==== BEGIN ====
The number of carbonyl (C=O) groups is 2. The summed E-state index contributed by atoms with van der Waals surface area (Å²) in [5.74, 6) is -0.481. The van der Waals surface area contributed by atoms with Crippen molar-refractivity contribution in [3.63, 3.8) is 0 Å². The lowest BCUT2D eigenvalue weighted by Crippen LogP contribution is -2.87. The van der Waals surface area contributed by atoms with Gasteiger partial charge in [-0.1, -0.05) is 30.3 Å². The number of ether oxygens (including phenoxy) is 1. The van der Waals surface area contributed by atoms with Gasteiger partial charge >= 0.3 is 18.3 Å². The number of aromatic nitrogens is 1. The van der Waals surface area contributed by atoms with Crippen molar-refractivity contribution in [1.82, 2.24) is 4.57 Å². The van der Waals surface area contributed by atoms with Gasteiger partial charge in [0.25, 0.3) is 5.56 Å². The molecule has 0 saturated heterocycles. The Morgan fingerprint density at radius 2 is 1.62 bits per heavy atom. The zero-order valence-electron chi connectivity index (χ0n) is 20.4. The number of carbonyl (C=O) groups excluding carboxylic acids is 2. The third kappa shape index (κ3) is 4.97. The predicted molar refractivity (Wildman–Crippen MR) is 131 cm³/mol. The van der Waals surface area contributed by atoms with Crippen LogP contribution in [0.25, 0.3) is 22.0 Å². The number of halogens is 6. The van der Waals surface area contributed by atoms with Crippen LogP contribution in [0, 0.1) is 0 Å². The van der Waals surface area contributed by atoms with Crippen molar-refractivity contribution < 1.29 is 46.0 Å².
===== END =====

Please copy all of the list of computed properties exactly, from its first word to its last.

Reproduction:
The number of carbonyl (C=O) groups is 2. The summed E-state index contributed by atoms with van der Waals surface area (Å²) in [5.74, 6) is -0.481. The van der Waals surface area contributed by atoms with Crippen molar-refractivity contribution in [3.63, 3.8) is 0 Å². The lowest BCUT2D eigenvalue weighted by Crippen LogP contribution is -2.87. The van der Waals surface area contributed by atoms with Gasteiger partial charge in [-0.1, -0.05) is 30.3 Å². The number of ether oxygens (including phenoxy) is 1. The van der Waals surface area contributed by atoms with Gasteiger partial charge >= 0.3 is 18.3 Å². The number of aromatic nitrogens is 1. The van der Waals surface area contributed by atoms with Crippen molar-refractivity contribution in [1.82, 2.24) is 4.57 Å². The van der Waals surface area contributed by atoms with Gasteiger partial charge in [0.25, 0.3) is 5.56 Å². The molecule has 0 saturated heterocycles. The Morgan fingerprint density at radius 2 is 1.62 bits per heavy atom. The zero-order valence-electron chi connectivity index (χ0n) is 20.4. The number of carbonyl (C=O) groups excluding carboxylic acids is 2. The third kappa shape index (κ3) is 4.97. The predicted molar refractivity (Wildman–Crippen MR) is 131 cm³/mol. The van der Waals surface area contributed by atoms with Crippen LogP contribution in [0.25, 0.3) is 22.0 Å². The number of halogens is 6. The van der Waals surface area contributed by atoms with Crippen LogP contribution in [0, 0.1) is 0 Å². The van der Waals surface area contributed by atoms with Crippen molar-refractivity contribution < 1.29 is 46.0 Å².